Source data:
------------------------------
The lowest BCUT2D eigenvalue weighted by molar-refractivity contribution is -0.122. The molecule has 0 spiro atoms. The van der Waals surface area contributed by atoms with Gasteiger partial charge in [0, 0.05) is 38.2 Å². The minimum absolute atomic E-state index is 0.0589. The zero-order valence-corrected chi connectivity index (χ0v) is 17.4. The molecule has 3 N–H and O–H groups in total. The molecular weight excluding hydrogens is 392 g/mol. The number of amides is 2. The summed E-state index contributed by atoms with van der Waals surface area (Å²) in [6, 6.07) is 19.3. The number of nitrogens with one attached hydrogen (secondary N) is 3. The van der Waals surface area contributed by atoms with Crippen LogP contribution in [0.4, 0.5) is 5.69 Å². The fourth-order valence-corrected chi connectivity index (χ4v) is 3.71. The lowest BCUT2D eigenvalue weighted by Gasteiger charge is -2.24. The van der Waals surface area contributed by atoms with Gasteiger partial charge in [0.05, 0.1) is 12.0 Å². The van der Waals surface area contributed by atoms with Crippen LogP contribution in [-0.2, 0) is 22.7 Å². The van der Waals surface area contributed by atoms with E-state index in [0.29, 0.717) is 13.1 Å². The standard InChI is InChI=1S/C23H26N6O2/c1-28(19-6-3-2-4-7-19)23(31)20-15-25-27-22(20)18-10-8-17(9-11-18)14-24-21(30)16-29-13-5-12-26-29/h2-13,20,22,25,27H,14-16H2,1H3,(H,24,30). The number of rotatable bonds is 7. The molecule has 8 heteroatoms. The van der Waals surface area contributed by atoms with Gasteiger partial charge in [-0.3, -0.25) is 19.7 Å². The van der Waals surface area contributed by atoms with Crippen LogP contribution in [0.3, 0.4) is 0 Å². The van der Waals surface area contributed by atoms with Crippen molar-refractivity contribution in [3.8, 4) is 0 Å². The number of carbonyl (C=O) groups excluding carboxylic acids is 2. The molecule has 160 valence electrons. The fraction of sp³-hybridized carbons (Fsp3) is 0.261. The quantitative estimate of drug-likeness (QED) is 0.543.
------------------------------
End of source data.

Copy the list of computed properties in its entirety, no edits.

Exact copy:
The lowest BCUT2D eigenvalue weighted by molar-refractivity contribution is -0.122. The molecule has 0 spiro atoms. The van der Waals surface area contributed by atoms with Gasteiger partial charge in [0, 0.05) is 38.2 Å². The minimum absolute atomic E-state index is 0.0589. The zero-order valence-corrected chi connectivity index (χ0v) is 17.4. The molecule has 3 N–H and O–H groups in total. The molecular weight excluding hydrogens is 392 g/mol. The number of amides is 2. The summed E-state index contributed by atoms with van der Waals surface area (Å²) in [6, 6.07) is 19.3. The number of nitrogens with one attached hydrogen (secondary N) is 3. The van der Waals surface area contributed by atoms with Crippen LogP contribution in [0.4, 0.5) is 5.69 Å². The fourth-order valence-corrected chi connectivity index (χ4v) is 3.71. The lowest BCUT2D eigenvalue weighted by Gasteiger charge is -2.24. The van der Waals surface area contributed by atoms with Gasteiger partial charge in [0.05, 0.1) is 12.0 Å². The van der Waals surface area contributed by atoms with Crippen LogP contribution in [-0.2, 0) is 22.7 Å². The van der Waals surface area contributed by atoms with E-state index in [0.29, 0.717) is 13.1 Å². The standard InChI is InChI=1S/C23H26N6O2/c1-28(19-6-3-2-4-7-19)23(31)20-15-25-27-22(20)18-10-8-17(9-11-18)14-24-21(30)16-29-13-5-12-26-29/h2-13,20,22,25,27H,14-16H2,1H3,(H,24,30). The number of rotatable bonds is 7. The molecule has 8 heteroatoms. The van der Waals surface area contributed by atoms with Gasteiger partial charge in [-0.3, -0.25) is 19.7 Å². The van der Waals surface area contributed by atoms with Crippen LogP contribution in [0.3, 0.4) is 0 Å². The van der Waals surface area contributed by atoms with Crippen molar-refractivity contribution in [3.8, 4) is 0 Å². The number of carbonyl (C=O) groups excluding carboxylic acids is 2. The molecule has 160 valence electrons. The fraction of sp³-hybridized carbons (Fsp3) is 0.261. The quantitative estimate of drug-likeness (QED) is 0.543.